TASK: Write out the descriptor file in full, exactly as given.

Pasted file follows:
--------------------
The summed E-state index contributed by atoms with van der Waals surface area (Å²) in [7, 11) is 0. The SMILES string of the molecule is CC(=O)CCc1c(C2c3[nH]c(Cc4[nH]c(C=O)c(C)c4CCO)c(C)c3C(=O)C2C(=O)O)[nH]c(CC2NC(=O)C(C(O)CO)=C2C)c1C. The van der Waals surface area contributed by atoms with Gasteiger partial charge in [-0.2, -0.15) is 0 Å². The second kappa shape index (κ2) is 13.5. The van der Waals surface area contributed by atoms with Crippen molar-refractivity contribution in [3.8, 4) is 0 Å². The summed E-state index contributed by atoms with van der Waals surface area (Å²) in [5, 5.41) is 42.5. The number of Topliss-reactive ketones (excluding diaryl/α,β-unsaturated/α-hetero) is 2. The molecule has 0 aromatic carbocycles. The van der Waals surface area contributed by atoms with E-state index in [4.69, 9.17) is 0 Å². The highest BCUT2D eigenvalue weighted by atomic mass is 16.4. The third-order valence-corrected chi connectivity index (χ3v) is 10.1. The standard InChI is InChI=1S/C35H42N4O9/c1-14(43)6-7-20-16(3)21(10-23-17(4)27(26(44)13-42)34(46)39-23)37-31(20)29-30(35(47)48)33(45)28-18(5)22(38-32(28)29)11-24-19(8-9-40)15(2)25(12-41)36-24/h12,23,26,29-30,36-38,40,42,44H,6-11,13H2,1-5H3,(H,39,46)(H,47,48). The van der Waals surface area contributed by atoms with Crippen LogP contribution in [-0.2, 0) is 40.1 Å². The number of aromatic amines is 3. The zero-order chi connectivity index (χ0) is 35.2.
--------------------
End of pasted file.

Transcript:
The summed E-state index contributed by atoms with van der Waals surface area (Å²) in [7, 11) is 0. The SMILES string of the molecule is CC(=O)CCc1c(C2c3[nH]c(Cc4[nH]c(C=O)c(C)c4CCO)c(C)c3C(=O)C2C(=O)O)[nH]c(CC2NC(=O)C(C(O)CO)=C2C)c1C. The van der Waals surface area contributed by atoms with Gasteiger partial charge in [-0.2, -0.15) is 0 Å². The second kappa shape index (κ2) is 13.5. The van der Waals surface area contributed by atoms with Crippen molar-refractivity contribution in [3.8, 4) is 0 Å². The summed E-state index contributed by atoms with van der Waals surface area (Å²) in [5, 5.41) is 42.5. The number of Topliss-reactive ketones (excluding diaryl/α,β-unsaturated/α-hetero) is 2. The molecule has 0 aromatic carbocycles. The van der Waals surface area contributed by atoms with E-state index in [4.69, 9.17) is 0 Å². The highest BCUT2D eigenvalue weighted by atomic mass is 16.4. The third-order valence-corrected chi connectivity index (χ3v) is 10.1. The standard InChI is InChI=1S/C35H42N4O9/c1-14(43)6-7-20-16(3)21(10-23-17(4)27(26(44)13-42)34(46)39-23)37-31(20)29-30(35(47)48)33(45)28-18(5)22(38-32(28)29)11-24-19(8-9-40)15(2)25(12-41)36-24/h12,23,26,29-30,36-38,40,42,44H,6-11,13H2,1-5H3,(H,39,46)(H,47,48). The van der Waals surface area contributed by atoms with Crippen LogP contribution in [-0.2, 0) is 40.1 Å². The number of aromatic amines is 3. The zero-order chi connectivity index (χ0) is 35.2.